Brooklyn, one building at a time.
Name: former Clegg mansion garage
Address: 152 Berkeley Place
Cross Streets: 6th and 7th Avenues
Neighborhood: Park Slope
Year Built: 1925
Architectural Style: Neo-Tudor
Architect: Murphy & Lehmann
Other Buildings by Architect: St. John’s U. (first four buildings) Peter Claver “Castle”, Bedford Stuyvesant, St. Aedan’s RC Church, Jersey City, and others.
Landmarked: Yes, part of Park Slope HD (1973)
The story: This lovely neo-Tudor building began its life as a garage. It was built for Afred E. Clegg, the vice-president of the Kerr Steamship Line, who had just bought the former Luckenbach mansion at 104 8th Avenue, on the corner of President Street. The Luckenbach’s were also in shipping, and were more than successful enough to have Montrose Morris design a huge mansion for them, which Clegg bought in 1920.The 1920’s were the age of the automobile, and Mr. Clegg wanted his ride to be housed in style. His chauffeur certainly didn’t have it bad either.
The garage/apartment was designed by the firm of Murphy & Lehmann, in 1925, and is a delightful change from the brownstones and other buildings on the block. It’s in a storybook neo-Tudor style, with handsome, yet sturdy garage doors, and a wonderful little hooded porch with Tudor detailing. Upstairs was the chauffeur’s quarters, a tidy apartment with a pretty bay, and casement style windows. The main Luckenbach mansion was eventually torn down in the 1940’s for the apartment building that now stands in its place. The garage still survives as housing.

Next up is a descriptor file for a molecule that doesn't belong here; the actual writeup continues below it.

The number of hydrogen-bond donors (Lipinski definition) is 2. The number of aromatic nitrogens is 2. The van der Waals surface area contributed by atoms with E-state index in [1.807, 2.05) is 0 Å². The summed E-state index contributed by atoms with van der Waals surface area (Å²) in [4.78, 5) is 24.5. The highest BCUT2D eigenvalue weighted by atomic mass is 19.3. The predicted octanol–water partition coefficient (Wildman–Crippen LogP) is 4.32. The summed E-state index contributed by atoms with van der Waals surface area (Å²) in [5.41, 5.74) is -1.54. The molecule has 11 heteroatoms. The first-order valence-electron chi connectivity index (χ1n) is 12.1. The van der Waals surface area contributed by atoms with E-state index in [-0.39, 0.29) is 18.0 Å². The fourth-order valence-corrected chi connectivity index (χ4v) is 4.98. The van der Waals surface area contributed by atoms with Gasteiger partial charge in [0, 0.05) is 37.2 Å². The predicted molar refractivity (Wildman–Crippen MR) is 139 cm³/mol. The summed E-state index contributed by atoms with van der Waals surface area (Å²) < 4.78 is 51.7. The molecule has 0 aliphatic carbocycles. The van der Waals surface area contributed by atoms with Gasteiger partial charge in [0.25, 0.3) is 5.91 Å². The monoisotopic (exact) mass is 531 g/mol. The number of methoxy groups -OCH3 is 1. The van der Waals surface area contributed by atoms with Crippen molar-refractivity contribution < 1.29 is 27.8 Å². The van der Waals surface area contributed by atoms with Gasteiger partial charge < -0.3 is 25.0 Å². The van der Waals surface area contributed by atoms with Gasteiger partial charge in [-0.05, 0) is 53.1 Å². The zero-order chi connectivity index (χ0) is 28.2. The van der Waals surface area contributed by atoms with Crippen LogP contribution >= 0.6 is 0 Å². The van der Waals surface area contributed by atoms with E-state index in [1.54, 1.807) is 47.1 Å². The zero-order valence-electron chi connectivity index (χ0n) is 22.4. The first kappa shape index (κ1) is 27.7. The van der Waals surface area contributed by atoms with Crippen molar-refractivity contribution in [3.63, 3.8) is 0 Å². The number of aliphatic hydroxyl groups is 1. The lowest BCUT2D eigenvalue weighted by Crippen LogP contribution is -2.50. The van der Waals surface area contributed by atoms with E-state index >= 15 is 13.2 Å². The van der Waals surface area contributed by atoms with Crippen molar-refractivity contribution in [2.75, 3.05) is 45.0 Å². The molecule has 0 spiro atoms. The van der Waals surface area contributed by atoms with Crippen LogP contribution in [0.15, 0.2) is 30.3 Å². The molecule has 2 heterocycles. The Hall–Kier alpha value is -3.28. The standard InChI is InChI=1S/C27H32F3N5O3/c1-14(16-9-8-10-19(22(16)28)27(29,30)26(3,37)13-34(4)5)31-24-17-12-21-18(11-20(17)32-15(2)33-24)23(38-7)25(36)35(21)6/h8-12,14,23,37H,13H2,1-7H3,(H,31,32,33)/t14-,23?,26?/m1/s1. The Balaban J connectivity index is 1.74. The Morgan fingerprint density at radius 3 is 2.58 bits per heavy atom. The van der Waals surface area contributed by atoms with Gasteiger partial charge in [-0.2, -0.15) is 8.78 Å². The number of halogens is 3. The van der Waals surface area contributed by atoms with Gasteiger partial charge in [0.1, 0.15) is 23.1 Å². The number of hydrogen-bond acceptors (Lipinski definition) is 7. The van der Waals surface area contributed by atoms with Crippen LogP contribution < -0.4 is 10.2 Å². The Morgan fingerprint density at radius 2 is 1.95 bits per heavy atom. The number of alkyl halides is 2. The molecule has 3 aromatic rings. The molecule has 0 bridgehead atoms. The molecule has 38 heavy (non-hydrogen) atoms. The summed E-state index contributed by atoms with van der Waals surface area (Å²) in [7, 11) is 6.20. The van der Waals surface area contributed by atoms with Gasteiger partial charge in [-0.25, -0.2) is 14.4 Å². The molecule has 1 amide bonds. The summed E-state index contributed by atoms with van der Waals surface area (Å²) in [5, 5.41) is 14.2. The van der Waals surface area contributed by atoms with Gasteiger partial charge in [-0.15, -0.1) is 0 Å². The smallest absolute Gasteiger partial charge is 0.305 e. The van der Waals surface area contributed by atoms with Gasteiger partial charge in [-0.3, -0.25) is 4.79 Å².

Henry V. Murphy and Edward A. Lehmann were a successful pair of architects who specialized in architectural projects for the Catholic Church. Both separately and together, this represents one of their few projects in a secular vein. Henry Murphy was a Pratt graduate, and most of his long career was spent designing churches and related buildings, mostly in Brooklyn, Queens, and the surrounding suburbs. Murphy was the more prolific, designing at least 27 churches, parish houses, and schools during his career. Most recently, his Peter Claver “Castle” built in 1929 as a community center for Peter Claver Church in Bedford Stuyvesant, was in the news, as it is being remade into a school. Murphy is also on record for his two schools under his design, PS 120, and 287.
Edward Lehmann was busy in his home state of New Jersey, designing churches in Jersey City and elsewhere in the state. His most well-known church was St. Aedan’s, built in 1912, in Jersey City. His early work also involved houses in Queens. He was educated at MIT, and was a draftsman for the firm of Warren & Wetmore, a man with a fine architectural pedigree. This garage may have been a small stepping stone in their careers, but Park Slope is better off for it, and we have this great building left behind, a reminder of the days when cars were princes, and a chauffeur could live in a castle. GMAP